With Austin Rivers a full step behind him, and much smaller, Thompson stops his dribble mid-drive and leans in for a tough in-between up-and-under floater. That type of indecision plagued not his turnover rate (never great anyway) but the efficiency of the offense overall. With Lou Amundson as the rim "protector" in this situation, there's no need to stop dribbling until he's in the air ready to dunk.

After the break, the gradual improvements started to show. The ability and physical size were always there, it was a matter of time before the smarts and confidence were given a chance to catch up.

That's an old-man game move reserved for guys like Andre Miller and Kobe Bryant. Knowing that he isn't going to finish over too many defenders, Klay allows his body to do work underneath while flipping the ball up quickly before anyone else can get there.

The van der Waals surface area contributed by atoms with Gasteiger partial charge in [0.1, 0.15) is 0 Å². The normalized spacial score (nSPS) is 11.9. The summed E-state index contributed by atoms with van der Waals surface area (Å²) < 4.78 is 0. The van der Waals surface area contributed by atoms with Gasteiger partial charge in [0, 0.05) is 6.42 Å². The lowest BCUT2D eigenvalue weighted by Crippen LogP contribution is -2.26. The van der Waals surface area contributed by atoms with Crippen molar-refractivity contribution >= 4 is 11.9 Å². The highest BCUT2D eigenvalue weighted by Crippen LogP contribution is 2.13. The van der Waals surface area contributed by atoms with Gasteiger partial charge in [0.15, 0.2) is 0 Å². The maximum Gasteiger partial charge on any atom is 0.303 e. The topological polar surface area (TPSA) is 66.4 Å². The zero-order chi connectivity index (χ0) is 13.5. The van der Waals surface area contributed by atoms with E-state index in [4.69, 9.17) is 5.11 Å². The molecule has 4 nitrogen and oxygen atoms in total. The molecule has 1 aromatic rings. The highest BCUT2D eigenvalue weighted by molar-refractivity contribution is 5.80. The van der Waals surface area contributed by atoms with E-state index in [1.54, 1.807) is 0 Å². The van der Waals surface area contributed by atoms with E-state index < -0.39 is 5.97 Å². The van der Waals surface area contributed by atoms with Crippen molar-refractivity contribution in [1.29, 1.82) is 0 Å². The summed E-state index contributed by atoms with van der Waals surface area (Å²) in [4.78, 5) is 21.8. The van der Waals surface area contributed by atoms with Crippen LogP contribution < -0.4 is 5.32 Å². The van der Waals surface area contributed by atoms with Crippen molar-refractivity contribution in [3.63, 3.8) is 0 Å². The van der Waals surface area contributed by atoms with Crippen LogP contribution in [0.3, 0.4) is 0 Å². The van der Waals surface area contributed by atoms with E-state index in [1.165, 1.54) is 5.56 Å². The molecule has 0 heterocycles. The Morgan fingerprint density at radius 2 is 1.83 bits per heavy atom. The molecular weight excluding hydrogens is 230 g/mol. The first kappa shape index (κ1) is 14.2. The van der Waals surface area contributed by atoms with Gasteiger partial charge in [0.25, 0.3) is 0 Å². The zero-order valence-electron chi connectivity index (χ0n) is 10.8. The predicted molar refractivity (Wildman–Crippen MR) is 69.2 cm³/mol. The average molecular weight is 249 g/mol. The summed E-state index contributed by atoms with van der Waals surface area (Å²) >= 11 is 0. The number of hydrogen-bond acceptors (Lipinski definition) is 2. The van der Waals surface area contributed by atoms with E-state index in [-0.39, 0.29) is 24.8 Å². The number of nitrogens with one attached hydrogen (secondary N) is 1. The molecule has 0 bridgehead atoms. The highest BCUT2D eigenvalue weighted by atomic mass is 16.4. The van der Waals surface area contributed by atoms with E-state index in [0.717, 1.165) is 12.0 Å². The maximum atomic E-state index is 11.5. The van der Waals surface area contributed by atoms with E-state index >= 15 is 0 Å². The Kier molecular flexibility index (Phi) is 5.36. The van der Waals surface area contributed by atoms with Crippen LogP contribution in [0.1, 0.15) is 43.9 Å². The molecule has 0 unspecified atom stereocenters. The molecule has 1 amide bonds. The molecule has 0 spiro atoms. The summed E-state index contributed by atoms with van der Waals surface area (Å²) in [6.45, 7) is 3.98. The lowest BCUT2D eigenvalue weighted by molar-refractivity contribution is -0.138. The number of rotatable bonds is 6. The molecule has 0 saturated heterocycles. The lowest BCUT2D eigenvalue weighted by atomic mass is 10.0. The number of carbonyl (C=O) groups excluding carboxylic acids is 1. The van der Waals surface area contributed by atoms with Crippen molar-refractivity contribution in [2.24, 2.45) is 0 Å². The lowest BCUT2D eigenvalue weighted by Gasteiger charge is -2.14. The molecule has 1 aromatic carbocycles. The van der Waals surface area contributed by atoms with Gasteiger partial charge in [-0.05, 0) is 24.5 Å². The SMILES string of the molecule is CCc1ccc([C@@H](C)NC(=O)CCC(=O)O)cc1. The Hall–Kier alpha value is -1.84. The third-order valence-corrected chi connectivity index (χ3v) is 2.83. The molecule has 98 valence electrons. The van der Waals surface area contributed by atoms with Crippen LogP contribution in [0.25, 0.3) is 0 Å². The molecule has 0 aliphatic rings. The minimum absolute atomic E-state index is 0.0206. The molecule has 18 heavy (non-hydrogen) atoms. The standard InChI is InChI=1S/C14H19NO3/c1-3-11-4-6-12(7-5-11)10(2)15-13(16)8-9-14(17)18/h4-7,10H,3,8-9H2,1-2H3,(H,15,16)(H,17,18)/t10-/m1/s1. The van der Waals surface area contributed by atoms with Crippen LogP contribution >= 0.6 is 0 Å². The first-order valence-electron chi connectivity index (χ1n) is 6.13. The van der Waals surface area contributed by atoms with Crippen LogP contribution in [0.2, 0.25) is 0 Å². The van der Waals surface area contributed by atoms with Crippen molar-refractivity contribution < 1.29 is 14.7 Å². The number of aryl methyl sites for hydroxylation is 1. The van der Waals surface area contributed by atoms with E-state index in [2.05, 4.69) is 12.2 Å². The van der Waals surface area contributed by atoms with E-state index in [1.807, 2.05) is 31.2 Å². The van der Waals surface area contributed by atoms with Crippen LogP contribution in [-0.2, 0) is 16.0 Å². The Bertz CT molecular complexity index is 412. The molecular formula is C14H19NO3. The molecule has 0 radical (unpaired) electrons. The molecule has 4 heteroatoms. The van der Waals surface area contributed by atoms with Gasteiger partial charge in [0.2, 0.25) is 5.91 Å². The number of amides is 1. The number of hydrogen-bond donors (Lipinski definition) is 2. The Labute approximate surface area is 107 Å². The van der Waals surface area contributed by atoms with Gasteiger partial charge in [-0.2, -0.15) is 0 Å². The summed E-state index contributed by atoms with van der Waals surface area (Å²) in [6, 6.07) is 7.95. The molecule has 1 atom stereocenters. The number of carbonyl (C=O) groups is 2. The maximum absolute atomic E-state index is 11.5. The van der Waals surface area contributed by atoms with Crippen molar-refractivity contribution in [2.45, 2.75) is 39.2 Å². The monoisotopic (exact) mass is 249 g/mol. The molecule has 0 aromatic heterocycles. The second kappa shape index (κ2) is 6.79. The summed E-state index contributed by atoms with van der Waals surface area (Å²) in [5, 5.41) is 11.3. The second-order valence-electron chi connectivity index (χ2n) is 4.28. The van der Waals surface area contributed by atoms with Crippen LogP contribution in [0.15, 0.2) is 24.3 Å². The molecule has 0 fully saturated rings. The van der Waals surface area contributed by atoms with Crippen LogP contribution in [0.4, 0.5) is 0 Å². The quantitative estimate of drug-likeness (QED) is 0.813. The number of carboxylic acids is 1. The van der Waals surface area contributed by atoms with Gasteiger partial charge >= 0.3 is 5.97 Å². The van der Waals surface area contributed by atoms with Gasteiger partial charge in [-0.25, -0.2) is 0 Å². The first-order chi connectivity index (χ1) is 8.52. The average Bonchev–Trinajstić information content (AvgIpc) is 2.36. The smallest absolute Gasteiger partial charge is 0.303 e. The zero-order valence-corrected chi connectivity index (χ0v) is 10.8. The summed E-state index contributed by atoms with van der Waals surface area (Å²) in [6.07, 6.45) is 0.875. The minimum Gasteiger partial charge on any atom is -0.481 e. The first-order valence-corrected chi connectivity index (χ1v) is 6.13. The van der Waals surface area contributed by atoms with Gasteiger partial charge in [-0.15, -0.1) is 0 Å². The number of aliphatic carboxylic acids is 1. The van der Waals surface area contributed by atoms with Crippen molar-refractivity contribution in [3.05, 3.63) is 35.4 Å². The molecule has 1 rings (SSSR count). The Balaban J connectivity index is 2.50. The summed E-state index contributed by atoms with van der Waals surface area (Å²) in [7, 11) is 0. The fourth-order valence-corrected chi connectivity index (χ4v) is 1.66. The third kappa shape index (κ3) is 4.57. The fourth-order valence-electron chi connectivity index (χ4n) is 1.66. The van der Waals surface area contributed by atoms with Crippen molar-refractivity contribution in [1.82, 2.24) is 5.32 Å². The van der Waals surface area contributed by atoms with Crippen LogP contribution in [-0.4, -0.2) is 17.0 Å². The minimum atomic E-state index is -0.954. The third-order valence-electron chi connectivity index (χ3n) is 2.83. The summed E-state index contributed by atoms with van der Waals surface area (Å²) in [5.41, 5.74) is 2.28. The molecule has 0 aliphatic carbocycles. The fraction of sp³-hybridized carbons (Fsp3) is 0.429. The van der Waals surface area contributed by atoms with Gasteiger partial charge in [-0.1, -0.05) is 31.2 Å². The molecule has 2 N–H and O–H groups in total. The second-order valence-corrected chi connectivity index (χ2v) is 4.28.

The threat of the jump shot freezes Jae Crowder for a second and that's all he needs. Coming off screens will always give Thompson an extra step or two on defenders.

Klay gets his revenge against the Memphis Grizzlies.

Thompson gets the ball near the free-throw line, scans his options (Jermaine O'Neal covered on the baseline and Marreese Speights for a long two), wisely declines, and drives straight to the basket against Courtney Lee. It's a bad angle on the video but Thompson visibly shoves Lee off with his off-hand, allowing a free path to the basket. Nothing special, but wildly effective and necessary.

While Green is excellent at making snap decisions off the dribble and Barnes awful at the other side of the spectrum, Thompson is firmly entrenched between the two. Cutting out the loose decisions with the ball and using his jumper and length to get around and finish over defenders has led to a much more efficient second half. It remains to be seen whether Thompson can sustain this type of attack, but the lack of flash or fluky single-game outputs leads one to believe that this is more about the linear growth of a basketball player than simple sample size theatrics.

"This was another guy who cares, works his tail off and has added to his game since he got here. It's scary how good he is and how good he can be just adding [the drive] to his game."

Statistical support for this piece provided by, unless stated otherwise.